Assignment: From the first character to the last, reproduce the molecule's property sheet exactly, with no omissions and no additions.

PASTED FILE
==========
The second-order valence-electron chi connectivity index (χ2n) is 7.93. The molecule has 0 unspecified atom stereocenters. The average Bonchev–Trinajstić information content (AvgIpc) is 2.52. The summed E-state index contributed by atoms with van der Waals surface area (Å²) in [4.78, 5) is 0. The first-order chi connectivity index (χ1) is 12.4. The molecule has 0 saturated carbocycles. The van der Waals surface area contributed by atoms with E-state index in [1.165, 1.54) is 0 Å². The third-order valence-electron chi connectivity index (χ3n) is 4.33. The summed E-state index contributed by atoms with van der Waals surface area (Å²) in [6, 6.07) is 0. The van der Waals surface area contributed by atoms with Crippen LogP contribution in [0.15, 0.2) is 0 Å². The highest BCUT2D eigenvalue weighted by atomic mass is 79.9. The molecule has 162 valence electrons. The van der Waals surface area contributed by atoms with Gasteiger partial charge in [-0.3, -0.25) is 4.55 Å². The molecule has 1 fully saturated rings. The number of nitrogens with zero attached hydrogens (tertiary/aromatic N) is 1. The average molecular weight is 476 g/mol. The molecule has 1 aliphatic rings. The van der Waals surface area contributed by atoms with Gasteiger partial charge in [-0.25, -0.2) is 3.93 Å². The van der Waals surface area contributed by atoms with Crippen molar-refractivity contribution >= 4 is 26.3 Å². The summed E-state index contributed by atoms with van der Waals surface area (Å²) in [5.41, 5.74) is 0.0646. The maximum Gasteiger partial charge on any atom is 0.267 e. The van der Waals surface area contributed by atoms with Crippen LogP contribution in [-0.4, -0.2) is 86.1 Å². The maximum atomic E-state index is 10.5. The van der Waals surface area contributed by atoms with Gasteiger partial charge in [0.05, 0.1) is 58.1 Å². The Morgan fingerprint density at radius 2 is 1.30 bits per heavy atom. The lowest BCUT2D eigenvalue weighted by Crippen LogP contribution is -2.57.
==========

The second-order valence-electron chi connectivity index (χ2n) is 7.93. The molecule has 0 unspecified atom stereocenters. The average Bonchev–Trinajstić information content (AvgIpc) is 2.52. The summed E-state index contributed by atoms with van der Waals surface area (Å²) in [4.78, 5) is 0. The first-order chi connectivity index (χ1) is 12.4. The molecule has 0 saturated carbocycles. The van der Waals surface area contributed by atoms with E-state index in [1.165, 1.54) is 0 Å². The third-order valence-electron chi connectivity index (χ3n) is 4.33. The summed E-state index contributed by atoms with van der Waals surface area (Å²) in [6, 6.07) is 0. The van der Waals surface area contributed by atoms with Crippen LogP contribution in [0.15, 0.2) is 0 Å². The highest BCUT2D eigenvalue weighted by atomic mass is 79.9. The molecule has 162 valence electrons. The van der Waals surface area contributed by atoms with Gasteiger partial charge in [-0.3, -0.25) is 4.55 Å². The molecule has 1 fully saturated rings. The number of nitrogens with zero attached hydrogens (tertiary/aromatic N) is 1. The average molecular weight is 476 g/mol. The molecule has 1 aliphatic rings. The van der Waals surface area contributed by atoms with Gasteiger partial charge in [-0.25, -0.2) is 3.93 Å². The van der Waals surface area contributed by atoms with Crippen molar-refractivity contribution >= 4 is 26.3 Å². The summed E-state index contributed by atoms with van der Waals surface area (Å²) in [5.41, 5.74) is 0.0646. The maximum Gasteiger partial charge on any atom is 0.267 e. The van der Waals surface area contributed by atoms with Crippen LogP contribution in [-0.4, -0.2) is 86.1 Å². The maximum atomic E-state index is 10.5. The van der Waals surface area contributed by atoms with Gasteiger partial charge in [0.05, 0.1) is 58.1 Å². The Morgan fingerprint density at radius 2 is 1.30 bits per heavy atom. The lowest BCUT2D eigenvalue weighted by Crippen LogP contribution is -2.57.